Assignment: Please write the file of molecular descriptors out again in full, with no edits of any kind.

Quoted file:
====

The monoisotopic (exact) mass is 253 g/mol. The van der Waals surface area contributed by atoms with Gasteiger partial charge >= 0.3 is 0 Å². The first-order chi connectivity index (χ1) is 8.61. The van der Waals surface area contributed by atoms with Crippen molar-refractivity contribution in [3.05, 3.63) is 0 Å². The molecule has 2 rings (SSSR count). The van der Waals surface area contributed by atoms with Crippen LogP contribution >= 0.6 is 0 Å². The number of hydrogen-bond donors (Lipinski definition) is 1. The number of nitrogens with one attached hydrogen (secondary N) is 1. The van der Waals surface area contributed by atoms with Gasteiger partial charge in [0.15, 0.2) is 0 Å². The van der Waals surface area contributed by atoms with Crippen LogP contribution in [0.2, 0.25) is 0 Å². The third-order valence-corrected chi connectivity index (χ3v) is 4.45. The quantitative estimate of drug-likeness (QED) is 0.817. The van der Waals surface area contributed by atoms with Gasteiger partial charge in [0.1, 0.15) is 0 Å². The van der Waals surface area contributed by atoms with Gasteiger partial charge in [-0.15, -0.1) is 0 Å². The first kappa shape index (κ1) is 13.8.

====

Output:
The monoisotopic (exact) mass is 253 g/mol. The van der Waals surface area contributed by atoms with Gasteiger partial charge >= 0.3 is 0 Å². The first-order chi connectivity index (χ1) is 8.61. The van der Waals surface area contributed by atoms with Crippen molar-refractivity contribution in [3.05, 3.63) is 0 Å². The molecule has 2 rings (SSSR count). The van der Waals surface area contributed by atoms with Crippen LogP contribution >= 0.6 is 0 Å². The number of hydrogen-bond donors (Lipinski definition) is 1. The number of nitrogens with one attached hydrogen (secondary N) is 1. The van der Waals surface area contributed by atoms with Gasteiger partial charge in [0.15, 0.2) is 0 Å². The van der Waals surface area contributed by atoms with Crippen LogP contribution in [0.2, 0.25) is 0 Å². The third-order valence-corrected chi connectivity index (χ3v) is 4.45. The quantitative estimate of drug-likeness (QED) is 0.817. The van der Waals surface area contributed by atoms with Gasteiger partial charge in [0.1, 0.15) is 0 Å². The van der Waals surface area contributed by atoms with Gasteiger partial charge in [-0.15, -0.1) is 0 Å². The first kappa shape index (κ1) is 13.8.